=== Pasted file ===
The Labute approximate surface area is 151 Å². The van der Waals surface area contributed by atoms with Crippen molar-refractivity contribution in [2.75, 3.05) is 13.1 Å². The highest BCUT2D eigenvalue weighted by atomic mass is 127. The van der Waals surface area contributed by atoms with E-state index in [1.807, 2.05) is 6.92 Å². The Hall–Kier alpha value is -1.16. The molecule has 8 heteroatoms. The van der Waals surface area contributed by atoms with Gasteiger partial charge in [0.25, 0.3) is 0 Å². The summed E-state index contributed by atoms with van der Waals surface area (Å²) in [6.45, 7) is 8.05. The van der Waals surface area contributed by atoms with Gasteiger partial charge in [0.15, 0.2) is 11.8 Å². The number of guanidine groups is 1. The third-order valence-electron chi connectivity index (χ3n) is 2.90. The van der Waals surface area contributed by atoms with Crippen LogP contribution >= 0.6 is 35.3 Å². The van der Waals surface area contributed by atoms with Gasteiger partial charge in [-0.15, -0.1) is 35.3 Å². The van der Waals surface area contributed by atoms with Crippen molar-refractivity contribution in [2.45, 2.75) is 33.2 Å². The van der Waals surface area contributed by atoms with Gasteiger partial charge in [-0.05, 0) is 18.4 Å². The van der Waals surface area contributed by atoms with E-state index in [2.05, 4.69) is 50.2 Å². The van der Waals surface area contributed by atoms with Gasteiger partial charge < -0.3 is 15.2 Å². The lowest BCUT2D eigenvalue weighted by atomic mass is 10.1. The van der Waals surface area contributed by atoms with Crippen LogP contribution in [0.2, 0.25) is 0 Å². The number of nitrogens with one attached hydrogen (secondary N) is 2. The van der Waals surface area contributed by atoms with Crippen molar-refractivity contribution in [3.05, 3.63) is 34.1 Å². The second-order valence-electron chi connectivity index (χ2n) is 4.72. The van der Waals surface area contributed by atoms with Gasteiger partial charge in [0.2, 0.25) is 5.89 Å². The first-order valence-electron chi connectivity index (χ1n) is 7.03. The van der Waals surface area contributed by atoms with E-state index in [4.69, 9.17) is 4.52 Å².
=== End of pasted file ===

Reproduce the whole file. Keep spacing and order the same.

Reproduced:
The Labute approximate surface area is 151 Å². The van der Waals surface area contributed by atoms with Crippen molar-refractivity contribution in [2.75, 3.05) is 13.1 Å². The highest BCUT2D eigenvalue weighted by atomic mass is 127. The van der Waals surface area contributed by atoms with E-state index in [1.807, 2.05) is 6.92 Å². The Hall–Kier alpha value is -1.16. The molecule has 8 heteroatoms. The van der Waals surface area contributed by atoms with Gasteiger partial charge in [0.25, 0.3) is 0 Å². The summed E-state index contributed by atoms with van der Waals surface area (Å²) in [6.45, 7) is 8.05. The van der Waals surface area contributed by atoms with Gasteiger partial charge in [0.15, 0.2) is 11.8 Å². The number of guanidine groups is 1. The third-order valence-electron chi connectivity index (χ3n) is 2.90. The van der Waals surface area contributed by atoms with Crippen LogP contribution >= 0.6 is 35.3 Å². The van der Waals surface area contributed by atoms with Gasteiger partial charge in [-0.15, -0.1) is 35.3 Å². The van der Waals surface area contributed by atoms with Crippen molar-refractivity contribution in [2.45, 2.75) is 33.2 Å². The van der Waals surface area contributed by atoms with Gasteiger partial charge in [-0.05, 0) is 18.4 Å². The van der Waals surface area contributed by atoms with E-state index in [2.05, 4.69) is 50.2 Å². The van der Waals surface area contributed by atoms with Gasteiger partial charge < -0.3 is 15.2 Å². The lowest BCUT2D eigenvalue weighted by atomic mass is 10.1. The van der Waals surface area contributed by atoms with Crippen LogP contribution in [0.2, 0.25) is 0 Å². The number of nitrogens with one attached hydrogen (secondary N) is 2. The van der Waals surface area contributed by atoms with Crippen molar-refractivity contribution in [3.05, 3.63) is 34.1 Å². The second-order valence-electron chi connectivity index (χ2n) is 4.72. The van der Waals surface area contributed by atoms with Gasteiger partial charge in [0.2, 0.25) is 5.89 Å². The first-order valence-electron chi connectivity index (χ1n) is 7.03. The van der Waals surface area contributed by atoms with E-state index in [4.69, 9.17) is 4.52 Å².